Take the Seaver’s home in Growing Pains, the Silver Spoons Stratton estate or even the cool loft of My Two Dads where the living situations weren’t too shabby. Once again, Cultivation Theory skulks out of the recesses of Generation X’s brain with the judgments that we might have similar houses as adults. Reality couldn’t be further from perceptions. If TV created a persona that Gen X felt they needed to live up to as adults, it’s no wonder real-life saw this group buying stuff they couldn’t afford. Now they’re stressed about credit card debt and retirement unpreparedness.
Gen X’ers are rational adults, but the TV they watched back in the day helped the voice in their heads say, “I want that. Charge it, you’ll pay it off.” Even if debts are quickly paid back, the “stuff status” in 80s sitcoms might be the reason Gen X feels financially thin even when they’re not.
Postmodern Sitcom discusses the theme of social status in an upcoming episode. In the meantime, listen to all of the episodes at Apple Podcast, Spotify, Stitcher or wherever you get your podcasts.
This episode of Postmodern Sitcom looks at how age was portrayed in 80s sitcoms and how that content affected Generation X’s judgments and opinions as adults today. Listen to the conversation I have with Rachelle, a millennial, who watches GrowingPains and then helps me figure out how we can communicate better between generations.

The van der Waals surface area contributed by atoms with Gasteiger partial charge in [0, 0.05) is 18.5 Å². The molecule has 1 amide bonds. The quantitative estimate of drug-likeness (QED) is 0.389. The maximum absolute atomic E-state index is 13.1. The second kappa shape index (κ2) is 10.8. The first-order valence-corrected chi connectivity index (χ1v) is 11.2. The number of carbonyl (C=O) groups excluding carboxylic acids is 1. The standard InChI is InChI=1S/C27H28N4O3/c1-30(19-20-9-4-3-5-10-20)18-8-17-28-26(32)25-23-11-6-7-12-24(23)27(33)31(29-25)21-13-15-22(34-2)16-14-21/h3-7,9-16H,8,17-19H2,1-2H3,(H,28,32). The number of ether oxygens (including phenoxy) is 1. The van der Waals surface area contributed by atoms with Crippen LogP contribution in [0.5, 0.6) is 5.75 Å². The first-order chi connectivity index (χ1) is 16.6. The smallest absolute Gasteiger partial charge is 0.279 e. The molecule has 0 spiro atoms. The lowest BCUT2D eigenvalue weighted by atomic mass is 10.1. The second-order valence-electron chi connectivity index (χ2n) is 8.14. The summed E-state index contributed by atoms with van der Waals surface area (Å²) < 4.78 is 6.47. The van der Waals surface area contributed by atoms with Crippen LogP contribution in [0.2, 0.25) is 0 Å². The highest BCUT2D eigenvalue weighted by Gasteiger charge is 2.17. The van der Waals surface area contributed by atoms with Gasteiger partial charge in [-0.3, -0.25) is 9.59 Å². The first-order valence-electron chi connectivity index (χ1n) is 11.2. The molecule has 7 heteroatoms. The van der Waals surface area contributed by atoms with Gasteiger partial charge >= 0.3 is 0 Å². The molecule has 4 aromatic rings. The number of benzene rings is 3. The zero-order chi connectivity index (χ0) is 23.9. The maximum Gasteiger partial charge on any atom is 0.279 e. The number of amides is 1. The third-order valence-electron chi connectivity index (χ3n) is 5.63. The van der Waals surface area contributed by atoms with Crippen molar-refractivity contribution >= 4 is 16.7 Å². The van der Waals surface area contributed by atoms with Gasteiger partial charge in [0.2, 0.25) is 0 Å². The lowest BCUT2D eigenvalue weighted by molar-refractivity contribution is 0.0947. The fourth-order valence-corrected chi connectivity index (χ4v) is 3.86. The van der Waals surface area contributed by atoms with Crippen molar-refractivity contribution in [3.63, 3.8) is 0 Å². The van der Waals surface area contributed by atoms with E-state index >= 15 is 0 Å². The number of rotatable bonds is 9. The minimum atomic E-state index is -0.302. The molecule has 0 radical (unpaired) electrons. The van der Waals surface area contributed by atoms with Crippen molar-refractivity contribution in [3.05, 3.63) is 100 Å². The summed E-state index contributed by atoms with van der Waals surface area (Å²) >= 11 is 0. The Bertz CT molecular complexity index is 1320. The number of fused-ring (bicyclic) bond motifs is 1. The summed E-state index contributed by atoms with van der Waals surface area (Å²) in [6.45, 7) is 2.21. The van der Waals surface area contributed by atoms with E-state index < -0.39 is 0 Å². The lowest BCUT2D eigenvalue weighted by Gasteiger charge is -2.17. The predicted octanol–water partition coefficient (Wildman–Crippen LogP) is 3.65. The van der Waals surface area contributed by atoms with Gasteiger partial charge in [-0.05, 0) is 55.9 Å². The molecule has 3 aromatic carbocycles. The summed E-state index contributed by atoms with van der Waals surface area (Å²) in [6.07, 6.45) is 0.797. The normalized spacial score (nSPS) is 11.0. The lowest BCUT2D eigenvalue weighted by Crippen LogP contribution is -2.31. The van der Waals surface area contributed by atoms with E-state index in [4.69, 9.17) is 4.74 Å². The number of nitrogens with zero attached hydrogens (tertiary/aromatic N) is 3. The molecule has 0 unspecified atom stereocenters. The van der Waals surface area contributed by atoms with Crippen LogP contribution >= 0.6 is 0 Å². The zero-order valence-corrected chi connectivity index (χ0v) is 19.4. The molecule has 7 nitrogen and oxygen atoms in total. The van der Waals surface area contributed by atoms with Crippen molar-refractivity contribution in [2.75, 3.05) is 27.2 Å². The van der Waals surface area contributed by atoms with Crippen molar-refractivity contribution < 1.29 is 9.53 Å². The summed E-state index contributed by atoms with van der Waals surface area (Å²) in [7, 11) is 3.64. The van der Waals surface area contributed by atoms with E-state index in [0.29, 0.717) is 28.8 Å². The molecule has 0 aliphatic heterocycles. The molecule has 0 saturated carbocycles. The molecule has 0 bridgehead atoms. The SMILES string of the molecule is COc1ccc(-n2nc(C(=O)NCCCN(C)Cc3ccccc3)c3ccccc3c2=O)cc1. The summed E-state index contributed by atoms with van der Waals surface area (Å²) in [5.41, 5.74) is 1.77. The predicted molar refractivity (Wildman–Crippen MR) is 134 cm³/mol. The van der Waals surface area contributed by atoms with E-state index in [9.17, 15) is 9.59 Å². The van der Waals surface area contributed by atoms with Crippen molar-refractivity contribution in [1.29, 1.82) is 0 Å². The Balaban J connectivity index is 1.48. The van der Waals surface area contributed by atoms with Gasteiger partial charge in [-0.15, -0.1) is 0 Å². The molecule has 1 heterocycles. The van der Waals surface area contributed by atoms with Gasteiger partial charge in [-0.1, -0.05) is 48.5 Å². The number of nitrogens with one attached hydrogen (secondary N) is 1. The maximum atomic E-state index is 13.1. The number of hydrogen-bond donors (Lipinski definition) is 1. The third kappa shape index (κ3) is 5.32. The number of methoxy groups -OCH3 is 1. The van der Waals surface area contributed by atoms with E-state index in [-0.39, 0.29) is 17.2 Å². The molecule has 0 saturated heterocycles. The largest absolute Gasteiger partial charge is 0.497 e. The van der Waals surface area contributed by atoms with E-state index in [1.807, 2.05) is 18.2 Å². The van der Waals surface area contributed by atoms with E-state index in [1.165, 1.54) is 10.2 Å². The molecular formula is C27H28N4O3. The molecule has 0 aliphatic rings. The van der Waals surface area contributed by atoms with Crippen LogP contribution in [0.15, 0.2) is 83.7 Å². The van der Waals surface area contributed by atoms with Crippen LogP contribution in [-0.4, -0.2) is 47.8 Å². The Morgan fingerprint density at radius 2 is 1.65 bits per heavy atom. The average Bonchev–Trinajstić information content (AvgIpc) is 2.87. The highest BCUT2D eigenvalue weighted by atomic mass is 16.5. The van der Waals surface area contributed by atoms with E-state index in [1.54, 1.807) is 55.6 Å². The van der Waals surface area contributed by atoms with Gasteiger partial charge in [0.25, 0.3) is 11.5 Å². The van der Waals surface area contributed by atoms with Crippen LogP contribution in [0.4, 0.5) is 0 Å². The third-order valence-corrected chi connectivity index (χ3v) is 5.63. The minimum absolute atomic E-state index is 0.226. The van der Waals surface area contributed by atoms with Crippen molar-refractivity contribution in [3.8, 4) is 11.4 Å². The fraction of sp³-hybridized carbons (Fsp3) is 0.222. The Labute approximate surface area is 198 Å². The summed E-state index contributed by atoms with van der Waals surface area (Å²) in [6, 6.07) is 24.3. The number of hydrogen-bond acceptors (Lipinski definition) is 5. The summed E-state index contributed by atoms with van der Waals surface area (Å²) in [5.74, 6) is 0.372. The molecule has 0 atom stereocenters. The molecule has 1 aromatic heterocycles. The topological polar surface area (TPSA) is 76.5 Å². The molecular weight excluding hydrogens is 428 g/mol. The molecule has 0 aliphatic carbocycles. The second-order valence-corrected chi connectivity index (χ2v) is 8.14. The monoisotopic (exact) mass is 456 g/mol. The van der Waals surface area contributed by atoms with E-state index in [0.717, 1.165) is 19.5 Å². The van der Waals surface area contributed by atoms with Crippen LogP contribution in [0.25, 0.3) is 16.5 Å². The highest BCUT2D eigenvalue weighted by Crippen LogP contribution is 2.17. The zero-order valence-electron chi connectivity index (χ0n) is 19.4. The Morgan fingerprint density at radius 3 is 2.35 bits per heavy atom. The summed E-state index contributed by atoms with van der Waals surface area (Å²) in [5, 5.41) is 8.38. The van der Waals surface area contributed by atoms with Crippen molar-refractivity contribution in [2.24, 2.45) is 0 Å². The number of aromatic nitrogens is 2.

I am geeking out so hard on the new American Horror Story, 1984 with every scary 80s movie all rolled into one. I love Stranger Things and Glow makes me beyond happy. I am Generation X, and watching these shows is like I’m back in my childhood living room on Quail Hollow Drive, toes tucked into our basement’s plush gold carpet, watching television.
I won’t argue that all the recent shows set in the 80s heavily stroke my nostalgia boner, but whey are there all of a sudden so many? This Forbes article puts it best, “’A lot of the decision-makers in Hollywood now grew up in the ‘80s so for the showrunners, writers, executives, and especially the Gen X folks who are in charge of programming at a lot of networks, it’s about nostalgia,’ says Michael Schneider, Variety senior editor.”
While Gen X is lost in today’s editorials about Boomers and Millennials, we are working behind the scenes as content ninjas. Without being acknowledged as a significant generation, Gen X is exerting its relevance the best way it knows how: through television, pop culture, and kitsch.